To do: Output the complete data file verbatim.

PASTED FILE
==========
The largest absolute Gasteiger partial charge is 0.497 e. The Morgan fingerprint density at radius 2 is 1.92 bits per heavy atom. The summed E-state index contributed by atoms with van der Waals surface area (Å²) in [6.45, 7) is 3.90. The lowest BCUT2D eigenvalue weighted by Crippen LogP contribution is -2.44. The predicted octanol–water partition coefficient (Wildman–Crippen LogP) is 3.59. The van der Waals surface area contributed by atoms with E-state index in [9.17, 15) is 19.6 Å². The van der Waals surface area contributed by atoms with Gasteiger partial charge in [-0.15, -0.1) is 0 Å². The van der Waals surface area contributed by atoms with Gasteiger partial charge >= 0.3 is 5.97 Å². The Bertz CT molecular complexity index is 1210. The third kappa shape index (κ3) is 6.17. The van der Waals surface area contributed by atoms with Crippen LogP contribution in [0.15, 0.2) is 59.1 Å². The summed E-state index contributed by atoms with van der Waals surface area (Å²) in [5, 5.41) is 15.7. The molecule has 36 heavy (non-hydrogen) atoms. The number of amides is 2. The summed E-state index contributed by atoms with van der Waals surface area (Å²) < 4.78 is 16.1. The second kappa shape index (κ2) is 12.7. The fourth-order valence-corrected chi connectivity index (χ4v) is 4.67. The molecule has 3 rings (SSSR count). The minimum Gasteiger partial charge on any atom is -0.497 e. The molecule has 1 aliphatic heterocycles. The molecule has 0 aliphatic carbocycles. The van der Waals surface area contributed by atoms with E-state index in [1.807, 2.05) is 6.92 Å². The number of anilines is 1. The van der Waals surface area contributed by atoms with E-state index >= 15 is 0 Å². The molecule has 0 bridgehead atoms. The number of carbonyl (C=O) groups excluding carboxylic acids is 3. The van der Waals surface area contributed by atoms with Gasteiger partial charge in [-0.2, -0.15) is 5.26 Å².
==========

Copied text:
The largest absolute Gasteiger partial charge is 0.497 e. The Morgan fingerprint density at radius 2 is 1.92 bits per heavy atom. The summed E-state index contributed by atoms with van der Waals surface area (Å²) in [6.45, 7) is 3.90. The lowest BCUT2D eigenvalue weighted by Crippen LogP contribution is -2.44. The predicted octanol–water partition coefficient (Wildman–Crippen LogP) is 3.59. The van der Waals surface area contributed by atoms with E-state index in [9.17, 15) is 19.6 Å². The van der Waals surface area contributed by atoms with Gasteiger partial charge in [-0.15, -0.1) is 0 Å². The van der Waals surface area contributed by atoms with Gasteiger partial charge >= 0.3 is 5.97 Å². The Bertz CT molecular complexity index is 1210. The third kappa shape index (κ3) is 6.17. The van der Waals surface area contributed by atoms with Crippen LogP contribution in [0.15, 0.2) is 59.1 Å². The summed E-state index contributed by atoms with van der Waals surface area (Å²) in [5, 5.41) is 15.7. The molecule has 36 heavy (non-hydrogen) atoms. The number of amides is 2. The summed E-state index contributed by atoms with van der Waals surface area (Å²) < 4.78 is 16.1. The second kappa shape index (κ2) is 12.7. The fourth-order valence-corrected chi connectivity index (χ4v) is 4.67. The molecule has 3 rings (SSSR count). The minimum Gasteiger partial charge on any atom is -0.497 e. The molecule has 1 aliphatic heterocycles. The molecule has 0 aliphatic carbocycles. The van der Waals surface area contributed by atoms with E-state index in [1.807, 2.05) is 6.92 Å². The number of anilines is 1. The van der Waals surface area contributed by atoms with E-state index >= 15 is 0 Å². The molecule has 0 bridgehead atoms. The number of carbonyl (C=O) groups excluding carboxylic acids is 3. The van der Waals surface area contributed by atoms with Gasteiger partial charge in [-0.2, -0.15) is 5.26 Å².